Wednesday, November 6, 2019

How Tax Works

Taxation is the main way in which governments raise revenue needed to pay for public spending. Governments may tax the public directly (for instance, through income tax) or indirectly (via VAT for example). 

How it works

Governments have the unique privilege of being able to demand that anyone in their country pay taxes. These can be divided into "direct" taxes, which are paid from earnings, either by people or institutions, and "indirect" taxes, which are paid for out of consumer spending. Taxes can be levied as a share of spending or income, or as a flat rate. A progressive tax system is one in which richer individuals pay proportionately more tax. Questions surrounding the level of taxation are hotly debated. As a result levels of taxation, and laws about who or what pays for which taxes, vary significantly from country to country.

Taxes and behavior

Some taxes are designed to reduce the amount of revenue that goods earn. Because a newly-levied or increased tax on a product puts up its price, that item becomes less attractive to buy. Where a product is harmful, higher taxes such as on cigarettes can be a way to reduce public consumption. In cases where consumer behavior does not alter much in response to higher pricing, however, the extra tax is likely to raise much more money. This can make some taxes very appealing for governments looking for revenues.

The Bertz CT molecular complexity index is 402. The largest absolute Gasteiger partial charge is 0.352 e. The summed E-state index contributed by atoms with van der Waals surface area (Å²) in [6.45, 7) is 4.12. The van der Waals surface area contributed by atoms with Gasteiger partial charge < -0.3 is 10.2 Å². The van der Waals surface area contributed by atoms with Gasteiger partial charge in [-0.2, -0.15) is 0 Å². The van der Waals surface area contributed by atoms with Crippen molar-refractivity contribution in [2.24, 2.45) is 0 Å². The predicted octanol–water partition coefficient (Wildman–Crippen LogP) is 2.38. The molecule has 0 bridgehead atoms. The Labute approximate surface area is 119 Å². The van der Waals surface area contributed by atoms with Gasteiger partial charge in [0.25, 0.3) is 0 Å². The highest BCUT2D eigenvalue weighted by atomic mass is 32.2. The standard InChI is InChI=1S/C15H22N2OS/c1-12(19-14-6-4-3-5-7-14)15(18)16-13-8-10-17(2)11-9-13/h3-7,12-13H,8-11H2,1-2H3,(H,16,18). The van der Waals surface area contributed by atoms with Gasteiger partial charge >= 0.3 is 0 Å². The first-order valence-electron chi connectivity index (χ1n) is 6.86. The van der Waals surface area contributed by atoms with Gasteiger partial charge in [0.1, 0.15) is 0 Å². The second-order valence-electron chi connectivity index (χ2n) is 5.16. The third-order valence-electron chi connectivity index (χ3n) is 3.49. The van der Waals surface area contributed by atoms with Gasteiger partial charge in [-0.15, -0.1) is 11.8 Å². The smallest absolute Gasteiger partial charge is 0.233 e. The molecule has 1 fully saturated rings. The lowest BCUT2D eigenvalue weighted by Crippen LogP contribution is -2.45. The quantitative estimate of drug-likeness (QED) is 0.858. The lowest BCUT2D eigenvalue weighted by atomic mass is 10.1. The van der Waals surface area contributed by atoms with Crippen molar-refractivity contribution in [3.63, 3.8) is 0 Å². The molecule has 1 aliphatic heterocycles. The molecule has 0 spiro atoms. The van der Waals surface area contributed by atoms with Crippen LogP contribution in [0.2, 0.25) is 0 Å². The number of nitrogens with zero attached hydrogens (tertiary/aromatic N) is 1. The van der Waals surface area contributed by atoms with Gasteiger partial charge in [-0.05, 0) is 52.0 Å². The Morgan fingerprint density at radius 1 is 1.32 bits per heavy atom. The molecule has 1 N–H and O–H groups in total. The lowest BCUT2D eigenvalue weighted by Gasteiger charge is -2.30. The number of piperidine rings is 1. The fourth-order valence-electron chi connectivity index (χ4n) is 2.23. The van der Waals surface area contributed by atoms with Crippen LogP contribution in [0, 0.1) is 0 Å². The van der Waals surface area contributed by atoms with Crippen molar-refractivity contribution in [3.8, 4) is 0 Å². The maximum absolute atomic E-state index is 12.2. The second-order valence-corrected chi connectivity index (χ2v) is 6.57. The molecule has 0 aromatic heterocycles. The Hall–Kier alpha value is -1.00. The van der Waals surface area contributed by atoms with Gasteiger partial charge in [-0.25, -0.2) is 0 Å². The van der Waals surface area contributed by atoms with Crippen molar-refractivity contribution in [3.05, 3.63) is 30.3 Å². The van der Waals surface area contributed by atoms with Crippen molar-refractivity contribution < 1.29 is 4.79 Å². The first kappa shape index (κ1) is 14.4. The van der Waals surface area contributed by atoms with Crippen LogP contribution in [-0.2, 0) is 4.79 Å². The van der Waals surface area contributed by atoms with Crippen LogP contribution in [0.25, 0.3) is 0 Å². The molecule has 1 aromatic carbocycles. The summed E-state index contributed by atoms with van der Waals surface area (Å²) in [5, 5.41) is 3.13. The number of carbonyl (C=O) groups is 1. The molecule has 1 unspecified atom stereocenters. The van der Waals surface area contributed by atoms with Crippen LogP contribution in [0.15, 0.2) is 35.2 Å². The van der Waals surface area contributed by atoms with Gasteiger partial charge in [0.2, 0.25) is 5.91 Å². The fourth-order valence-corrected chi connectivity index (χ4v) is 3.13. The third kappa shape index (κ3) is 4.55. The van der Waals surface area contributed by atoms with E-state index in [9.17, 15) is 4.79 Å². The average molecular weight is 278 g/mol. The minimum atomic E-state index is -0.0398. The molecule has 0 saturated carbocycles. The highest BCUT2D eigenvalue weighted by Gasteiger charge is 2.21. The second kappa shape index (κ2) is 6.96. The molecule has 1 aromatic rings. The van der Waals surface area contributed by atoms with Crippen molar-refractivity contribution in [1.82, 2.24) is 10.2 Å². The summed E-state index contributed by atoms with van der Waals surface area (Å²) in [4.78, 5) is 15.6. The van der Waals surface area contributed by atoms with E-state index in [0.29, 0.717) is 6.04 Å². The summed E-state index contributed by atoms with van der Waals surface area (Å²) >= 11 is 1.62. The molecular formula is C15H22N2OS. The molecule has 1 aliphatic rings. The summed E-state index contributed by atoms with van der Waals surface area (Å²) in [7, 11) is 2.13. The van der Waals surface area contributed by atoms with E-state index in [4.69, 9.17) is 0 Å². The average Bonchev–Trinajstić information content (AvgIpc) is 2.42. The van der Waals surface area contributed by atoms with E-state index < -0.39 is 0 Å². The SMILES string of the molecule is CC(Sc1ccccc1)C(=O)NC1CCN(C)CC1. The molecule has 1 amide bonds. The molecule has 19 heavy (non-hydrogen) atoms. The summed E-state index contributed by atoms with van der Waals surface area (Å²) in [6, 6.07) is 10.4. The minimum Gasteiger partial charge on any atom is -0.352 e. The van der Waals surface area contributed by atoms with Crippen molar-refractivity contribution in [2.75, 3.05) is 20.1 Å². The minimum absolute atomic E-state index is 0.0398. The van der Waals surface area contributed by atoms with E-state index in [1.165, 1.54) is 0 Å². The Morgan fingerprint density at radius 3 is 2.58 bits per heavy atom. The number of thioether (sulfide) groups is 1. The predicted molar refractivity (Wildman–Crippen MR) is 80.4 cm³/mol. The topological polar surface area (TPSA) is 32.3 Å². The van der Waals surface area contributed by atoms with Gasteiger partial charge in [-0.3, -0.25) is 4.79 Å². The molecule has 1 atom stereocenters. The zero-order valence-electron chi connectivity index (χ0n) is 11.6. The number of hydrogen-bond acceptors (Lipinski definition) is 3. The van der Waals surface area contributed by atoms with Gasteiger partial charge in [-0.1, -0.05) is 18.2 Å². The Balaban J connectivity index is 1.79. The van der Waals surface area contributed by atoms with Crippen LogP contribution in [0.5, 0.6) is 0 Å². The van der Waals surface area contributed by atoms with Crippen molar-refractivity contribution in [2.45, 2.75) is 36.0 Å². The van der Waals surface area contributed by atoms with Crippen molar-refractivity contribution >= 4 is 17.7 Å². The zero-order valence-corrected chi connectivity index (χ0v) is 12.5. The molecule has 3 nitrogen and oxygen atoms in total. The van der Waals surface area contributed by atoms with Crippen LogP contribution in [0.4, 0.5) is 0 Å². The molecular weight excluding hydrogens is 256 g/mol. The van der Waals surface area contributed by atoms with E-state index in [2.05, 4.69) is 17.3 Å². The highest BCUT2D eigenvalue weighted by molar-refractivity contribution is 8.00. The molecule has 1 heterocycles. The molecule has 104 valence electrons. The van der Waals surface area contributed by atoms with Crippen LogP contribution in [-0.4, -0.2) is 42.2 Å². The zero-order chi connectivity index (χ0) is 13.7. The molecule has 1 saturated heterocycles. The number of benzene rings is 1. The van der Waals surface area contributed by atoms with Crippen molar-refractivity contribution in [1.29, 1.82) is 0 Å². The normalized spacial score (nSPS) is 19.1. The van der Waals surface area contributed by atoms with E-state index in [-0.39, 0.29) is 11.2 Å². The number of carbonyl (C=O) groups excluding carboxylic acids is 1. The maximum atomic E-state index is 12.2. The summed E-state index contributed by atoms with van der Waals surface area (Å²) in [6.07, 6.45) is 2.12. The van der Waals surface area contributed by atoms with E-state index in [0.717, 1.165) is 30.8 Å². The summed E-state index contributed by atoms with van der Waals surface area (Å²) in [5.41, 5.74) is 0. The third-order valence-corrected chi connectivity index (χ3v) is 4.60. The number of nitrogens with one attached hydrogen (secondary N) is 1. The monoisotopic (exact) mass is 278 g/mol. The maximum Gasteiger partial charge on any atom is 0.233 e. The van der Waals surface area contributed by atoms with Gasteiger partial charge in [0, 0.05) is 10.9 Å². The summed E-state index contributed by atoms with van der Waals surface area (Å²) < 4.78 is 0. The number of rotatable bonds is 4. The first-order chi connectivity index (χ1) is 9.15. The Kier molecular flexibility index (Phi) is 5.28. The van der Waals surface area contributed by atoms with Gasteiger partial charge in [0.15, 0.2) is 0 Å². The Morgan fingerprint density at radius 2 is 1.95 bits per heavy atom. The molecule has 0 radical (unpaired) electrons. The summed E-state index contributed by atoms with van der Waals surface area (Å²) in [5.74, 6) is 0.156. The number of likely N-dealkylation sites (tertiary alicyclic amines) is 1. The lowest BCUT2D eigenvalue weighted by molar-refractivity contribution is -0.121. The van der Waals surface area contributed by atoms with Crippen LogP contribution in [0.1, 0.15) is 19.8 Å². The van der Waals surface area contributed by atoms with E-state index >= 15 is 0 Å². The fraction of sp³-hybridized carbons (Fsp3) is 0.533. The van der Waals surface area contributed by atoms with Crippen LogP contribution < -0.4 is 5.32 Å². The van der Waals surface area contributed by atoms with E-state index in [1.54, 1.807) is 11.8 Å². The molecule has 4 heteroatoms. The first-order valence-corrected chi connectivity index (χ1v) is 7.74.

Direct and indirect taxes

People have to pay taxes on either their income, or on what they spend. Some typical taxes on an individual in the US are shown below.

Need to know

> Tax return: A document used by individuals and businesses to record income.

> Tax rate: The amount at which an individual or a company is taxed; rates vary according to a person's income or a company's returns.

> International agreements: Contracts that act as a restraint on taxation, such as in stopping import duties from being levied.

Tax evasion and avoidance

Because tax systems vary so widely from country to country, it is possible to exploit the differences in international tax rates in order to reduce the total amount of tax due. This is termed tax "evasion" when it is done illegally, and tax "avoidance" when performed legally, although in practice the boundaries between the two are blurred. Some jurisdictions deliberately set very low tax rates to attract investment; some also provide secrecy around the identity of those investing there. This has led to accusations that such areas are acting as "tax havens." This means that, instead of providing a legitimate location for economic activity, they are allowing major corporations and the very wealthy to avoid paying taxes they should be paying.


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